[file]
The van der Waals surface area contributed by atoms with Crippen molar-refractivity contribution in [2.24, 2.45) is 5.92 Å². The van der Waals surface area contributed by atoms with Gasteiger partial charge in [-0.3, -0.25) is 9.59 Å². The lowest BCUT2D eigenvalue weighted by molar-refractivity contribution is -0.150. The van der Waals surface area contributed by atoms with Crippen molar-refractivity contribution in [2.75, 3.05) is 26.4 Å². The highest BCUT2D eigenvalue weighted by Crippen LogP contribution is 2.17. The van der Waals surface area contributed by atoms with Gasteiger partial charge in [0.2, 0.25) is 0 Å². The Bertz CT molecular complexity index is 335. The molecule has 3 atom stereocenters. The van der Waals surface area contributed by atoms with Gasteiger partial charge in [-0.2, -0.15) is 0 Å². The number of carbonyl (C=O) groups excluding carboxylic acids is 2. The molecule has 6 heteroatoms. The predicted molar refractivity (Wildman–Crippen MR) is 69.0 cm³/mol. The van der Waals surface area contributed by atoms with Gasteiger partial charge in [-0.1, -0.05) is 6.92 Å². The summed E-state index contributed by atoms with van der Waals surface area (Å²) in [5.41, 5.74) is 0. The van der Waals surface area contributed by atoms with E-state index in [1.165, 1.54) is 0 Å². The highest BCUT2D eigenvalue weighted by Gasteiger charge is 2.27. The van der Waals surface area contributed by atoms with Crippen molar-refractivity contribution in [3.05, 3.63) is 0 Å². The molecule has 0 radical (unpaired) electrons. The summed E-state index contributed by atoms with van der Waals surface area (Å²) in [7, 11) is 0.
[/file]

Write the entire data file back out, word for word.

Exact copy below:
The van der Waals surface area contributed by atoms with Crippen molar-refractivity contribution in [2.24, 2.45) is 5.92 Å². The van der Waals surface area contributed by atoms with Gasteiger partial charge in [-0.3, -0.25) is 9.59 Å². The lowest BCUT2D eigenvalue weighted by molar-refractivity contribution is -0.150. The van der Waals surface area contributed by atoms with Crippen molar-refractivity contribution in [2.75, 3.05) is 26.4 Å². The highest BCUT2D eigenvalue weighted by Crippen LogP contribution is 2.17. The van der Waals surface area contributed by atoms with Gasteiger partial charge in [0.2, 0.25) is 0 Å². The Bertz CT molecular complexity index is 335. The molecule has 3 atom stereocenters. The van der Waals surface area contributed by atoms with Gasteiger partial charge in [-0.2, -0.15) is 0 Å². The number of carbonyl (C=O) groups excluding carboxylic acids is 2. The molecule has 6 heteroatoms. The predicted molar refractivity (Wildman–Crippen MR) is 69.0 cm³/mol. The van der Waals surface area contributed by atoms with Gasteiger partial charge in [-0.1, -0.05) is 6.92 Å². The summed E-state index contributed by atoms with van der Waals surface area (Å²) in [5.41, 5.74) is 0. The van der Waals surface area contributed by atoms with E-state index in [1.165, 1.54) is 0 Å². The highest BCUT2D eigenvalue weighted by Gasteiger charge is 2.27. The van der Waals surface area contributed by atoms with Crippen molar-refractivity contribution in [3.05, 3.63) is 0 Å². The molecule has 0 radical (unpaired) electrons. The summed E-state index contributed by atoms with van der Waals surface area (Å²) in [7, 11) is 0.